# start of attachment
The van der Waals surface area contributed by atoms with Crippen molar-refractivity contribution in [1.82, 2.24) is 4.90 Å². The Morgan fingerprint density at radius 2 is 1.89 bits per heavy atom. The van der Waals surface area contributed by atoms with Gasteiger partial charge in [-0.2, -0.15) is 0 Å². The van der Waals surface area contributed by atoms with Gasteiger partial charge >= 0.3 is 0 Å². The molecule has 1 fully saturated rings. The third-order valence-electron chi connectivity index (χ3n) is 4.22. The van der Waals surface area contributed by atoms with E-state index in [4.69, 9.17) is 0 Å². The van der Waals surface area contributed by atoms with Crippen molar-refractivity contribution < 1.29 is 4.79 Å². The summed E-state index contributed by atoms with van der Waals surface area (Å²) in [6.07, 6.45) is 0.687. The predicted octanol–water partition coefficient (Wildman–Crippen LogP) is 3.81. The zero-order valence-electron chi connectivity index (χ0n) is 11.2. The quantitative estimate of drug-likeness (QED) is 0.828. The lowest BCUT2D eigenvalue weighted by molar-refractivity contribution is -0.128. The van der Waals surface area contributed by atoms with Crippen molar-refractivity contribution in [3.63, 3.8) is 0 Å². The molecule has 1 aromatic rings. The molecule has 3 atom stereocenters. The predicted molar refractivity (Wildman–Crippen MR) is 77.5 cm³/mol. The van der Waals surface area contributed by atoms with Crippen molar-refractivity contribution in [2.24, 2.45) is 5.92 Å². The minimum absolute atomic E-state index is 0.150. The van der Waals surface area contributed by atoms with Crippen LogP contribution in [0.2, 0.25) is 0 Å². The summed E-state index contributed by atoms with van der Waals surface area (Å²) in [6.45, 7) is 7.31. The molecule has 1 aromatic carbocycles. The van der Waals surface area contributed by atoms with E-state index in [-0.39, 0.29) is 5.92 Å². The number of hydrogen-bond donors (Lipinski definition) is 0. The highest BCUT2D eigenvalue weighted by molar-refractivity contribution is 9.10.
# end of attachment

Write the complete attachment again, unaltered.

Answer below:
The van der Waals surface area contributed by atoms with Crippen molar-refractivity contribution in [1.82, 2.24) is 4.90 Å². The Morgan fingerprint density at radius 2 is 1.89 bits per heavy atom. The van der Waals surface area contributed by atoms with Gasteiger partial charge in [-0.2, -0.15) is 0 Å². The van der Waals surface area contributed by atoms with Gasteiger partial charge >= 0.3 is 0 Å². The molecule has 1 fully saturated rings. The third-order valence-electron chi connectivity index (χ3n) is 4.22. The van der Waals surface area contributed by atoms with E-state index in [4.69, 9.17) is 0 Å². The van der Waals surface area contributed by atoms with Crippen molar-refractivity contribution < 1.29 is 4.79 Å². The summed E-state index contributed by atoms with van der Waals surface area (Å²) in [6.07, 6.45) is 0.687. The predicted octanol–water partition coefficient (Wildman–Crippen LogP) is 3.81. The zero-order valence-electron chi connectivity index (χ0n) is 11.2. The quantitative estimate of drug-likeness (QED) is 0.828. The lowest BCUT2D eigenvalue weighted by molar-refractivity contribution is -0.128. The van der Waals surface area contributed by atoms with Crippen molar-refractivity contribution in [3.63, 3.8) is 0 Å². The molecule has 1 aromatic rings. The molecule has 3 atom stereocenters. The predicted molar refractivity (Wildman–Crippen MR) is 77.5 cm³/mol. The van der Waals surface area contributed by atoms with Crippen molar-refractivity contribution in [2.24, 2.45) is 5.92 Å². The minimum absolute atomic E-state index is 0.150. The van der Waals surface area contributed by atoms with Crippen LogP contribution in [0.2, 0.25) is 0 Å². The summed E-state index contributed by atoms with van der Waals surface area (Å²) in [6.45, 7) is 7.31. The molecule has 1 aromatic carbocycles. The van der Waals surface area contributed by atoms with E-state index in [-0.39, 0.29) is 5.92 Å². The number of hydrogen-bond donors (Lipinski definition) is 0. The highest BCUT2D eigenvalue weighted by molar-refractivity contribution is 9.10.